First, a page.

David Farquharson (1840-1907) was born in Blairgowrie, Perthshire, the younger son in the family of five children of Alexander Farquharson, dyke-builder, and Susan Clark his wife. He served an apprenticeship in the shop of a painter and decorator in Blairgowrie in which was working about the same time another artist, William Geddes, who afterwards won a considerable reputation as a painter of fish.
After following his trade in the south of Scotland, Farquharson returned to his native town, and with his brother started the business of A. and D. Farquharson, housepainters. On the dissolution of this partnership (and the death of his wife Mary) he devoted himself to the art of landscape painting, which, with little or no regular training, he had long practised.
His first appearance at the Royal Scottish Academy, in 1868, was with a Solway landscape, and his sketching expeditions had already taken him as far as Ireland (where he had met Mary); but his main subjects throughout his career were found in his native glens and the Perthshire and western Highlands.
He moved to Edinburgh in 1872 and exhibited at the Royal Scottish Academy for the first time in 1878, elected an associate in 1882. It was during this period that he painted scenes on Arran. In 1886 he settled in London and between 1877 and 1904 he showed 39 paintings at the Royal Academy in London. He was elected an Associate of the Royal Academy in 1905.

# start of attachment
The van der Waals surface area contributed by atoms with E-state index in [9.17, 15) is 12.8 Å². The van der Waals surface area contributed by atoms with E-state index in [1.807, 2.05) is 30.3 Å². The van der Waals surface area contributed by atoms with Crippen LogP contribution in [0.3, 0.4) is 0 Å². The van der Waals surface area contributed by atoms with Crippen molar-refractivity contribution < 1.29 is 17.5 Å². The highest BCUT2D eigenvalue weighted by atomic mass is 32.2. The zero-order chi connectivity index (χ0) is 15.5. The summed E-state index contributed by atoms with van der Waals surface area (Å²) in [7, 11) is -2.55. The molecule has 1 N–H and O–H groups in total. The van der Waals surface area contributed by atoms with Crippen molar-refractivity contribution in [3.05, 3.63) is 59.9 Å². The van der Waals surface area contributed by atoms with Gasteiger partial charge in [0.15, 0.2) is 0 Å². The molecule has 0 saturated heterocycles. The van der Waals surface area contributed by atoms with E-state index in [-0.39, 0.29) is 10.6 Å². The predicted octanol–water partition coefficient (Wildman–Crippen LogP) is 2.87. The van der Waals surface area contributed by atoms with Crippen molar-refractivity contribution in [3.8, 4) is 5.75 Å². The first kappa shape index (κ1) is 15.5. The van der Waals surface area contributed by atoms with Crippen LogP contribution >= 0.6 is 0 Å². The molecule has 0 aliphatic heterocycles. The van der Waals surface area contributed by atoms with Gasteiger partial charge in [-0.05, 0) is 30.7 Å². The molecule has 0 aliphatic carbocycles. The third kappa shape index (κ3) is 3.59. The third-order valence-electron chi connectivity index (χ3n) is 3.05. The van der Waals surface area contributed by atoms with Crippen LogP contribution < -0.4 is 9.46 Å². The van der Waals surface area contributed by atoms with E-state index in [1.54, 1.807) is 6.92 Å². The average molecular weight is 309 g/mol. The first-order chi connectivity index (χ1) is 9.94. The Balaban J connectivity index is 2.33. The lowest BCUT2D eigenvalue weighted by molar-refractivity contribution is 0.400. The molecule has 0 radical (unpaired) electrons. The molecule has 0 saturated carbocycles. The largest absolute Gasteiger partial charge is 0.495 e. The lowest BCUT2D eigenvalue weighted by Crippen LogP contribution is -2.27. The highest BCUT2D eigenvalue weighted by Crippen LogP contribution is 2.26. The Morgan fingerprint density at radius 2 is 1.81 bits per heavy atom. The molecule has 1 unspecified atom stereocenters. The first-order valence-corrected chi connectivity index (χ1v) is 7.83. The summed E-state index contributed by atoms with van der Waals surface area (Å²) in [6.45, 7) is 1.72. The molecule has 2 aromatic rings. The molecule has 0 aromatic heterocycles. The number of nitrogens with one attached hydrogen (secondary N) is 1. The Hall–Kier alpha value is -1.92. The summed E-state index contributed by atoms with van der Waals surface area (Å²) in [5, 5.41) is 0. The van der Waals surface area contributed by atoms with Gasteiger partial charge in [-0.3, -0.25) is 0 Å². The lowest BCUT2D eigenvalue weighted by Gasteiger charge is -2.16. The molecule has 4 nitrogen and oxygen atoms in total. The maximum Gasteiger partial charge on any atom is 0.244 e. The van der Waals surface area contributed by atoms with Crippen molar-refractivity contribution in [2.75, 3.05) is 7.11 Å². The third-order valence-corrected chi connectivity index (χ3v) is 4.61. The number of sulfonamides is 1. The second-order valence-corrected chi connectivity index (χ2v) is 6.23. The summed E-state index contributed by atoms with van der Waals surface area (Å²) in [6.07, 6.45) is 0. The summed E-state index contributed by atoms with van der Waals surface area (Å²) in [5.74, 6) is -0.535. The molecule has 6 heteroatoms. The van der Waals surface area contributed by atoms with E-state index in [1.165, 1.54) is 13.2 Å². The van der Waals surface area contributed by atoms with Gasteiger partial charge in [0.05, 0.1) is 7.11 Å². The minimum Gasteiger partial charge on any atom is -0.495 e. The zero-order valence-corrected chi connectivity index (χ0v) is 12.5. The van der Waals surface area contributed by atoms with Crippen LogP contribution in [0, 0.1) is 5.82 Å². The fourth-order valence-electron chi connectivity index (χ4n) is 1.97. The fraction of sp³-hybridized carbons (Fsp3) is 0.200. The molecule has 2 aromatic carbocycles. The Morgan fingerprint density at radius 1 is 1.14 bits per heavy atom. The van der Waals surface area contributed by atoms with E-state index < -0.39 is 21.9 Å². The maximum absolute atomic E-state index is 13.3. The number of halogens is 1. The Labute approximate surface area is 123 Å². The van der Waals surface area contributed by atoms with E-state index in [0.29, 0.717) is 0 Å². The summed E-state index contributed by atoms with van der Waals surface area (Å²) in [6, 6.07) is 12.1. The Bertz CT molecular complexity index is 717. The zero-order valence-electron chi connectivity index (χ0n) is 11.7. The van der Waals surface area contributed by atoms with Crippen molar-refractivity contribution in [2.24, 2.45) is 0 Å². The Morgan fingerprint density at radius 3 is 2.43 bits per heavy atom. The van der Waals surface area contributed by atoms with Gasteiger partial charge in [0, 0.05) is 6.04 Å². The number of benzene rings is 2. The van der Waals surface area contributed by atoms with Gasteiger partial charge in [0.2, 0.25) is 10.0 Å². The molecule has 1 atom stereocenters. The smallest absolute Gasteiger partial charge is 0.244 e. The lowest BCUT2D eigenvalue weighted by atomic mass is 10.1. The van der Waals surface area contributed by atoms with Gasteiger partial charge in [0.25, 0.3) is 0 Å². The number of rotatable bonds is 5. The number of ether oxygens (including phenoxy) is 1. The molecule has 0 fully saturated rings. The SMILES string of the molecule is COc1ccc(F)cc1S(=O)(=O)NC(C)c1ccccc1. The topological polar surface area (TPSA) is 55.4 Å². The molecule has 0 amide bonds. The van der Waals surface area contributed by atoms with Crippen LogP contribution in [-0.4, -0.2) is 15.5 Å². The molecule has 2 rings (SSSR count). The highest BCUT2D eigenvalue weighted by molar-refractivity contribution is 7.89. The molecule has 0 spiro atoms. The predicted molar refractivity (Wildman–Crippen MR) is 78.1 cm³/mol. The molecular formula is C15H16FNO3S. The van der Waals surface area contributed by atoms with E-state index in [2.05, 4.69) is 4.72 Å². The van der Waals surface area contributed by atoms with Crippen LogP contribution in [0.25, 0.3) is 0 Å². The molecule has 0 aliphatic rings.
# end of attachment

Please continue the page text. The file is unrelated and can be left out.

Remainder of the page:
He continued to spend many months each year painting in the Scottish Highlands and Lowlands, but he also painted Dutch and English landscapes in all sorts of atmospheric conditions, in a tonal palette reminiscent of early Corot.
In 1895, he moved to Sennen Cove, Cornwall, and subsequently Penzance, but continued to revisit Scotland. His landscapes attracted considerable attention.
His late pictures (1906/7), like all his large works, were painted with a broad brush and a feeling for the large aspect of nature but lacked the research and refinement of smaller landscapes painted earlier in the artist's life. The Manchester Art Gallery possesses one of Farquharson's oil-paintings; and there are two in the Glasgow Art Galleries.
On 12 July 1907, he died at Balmore, Perthshire and was buried in Little Dunkeld churchyard.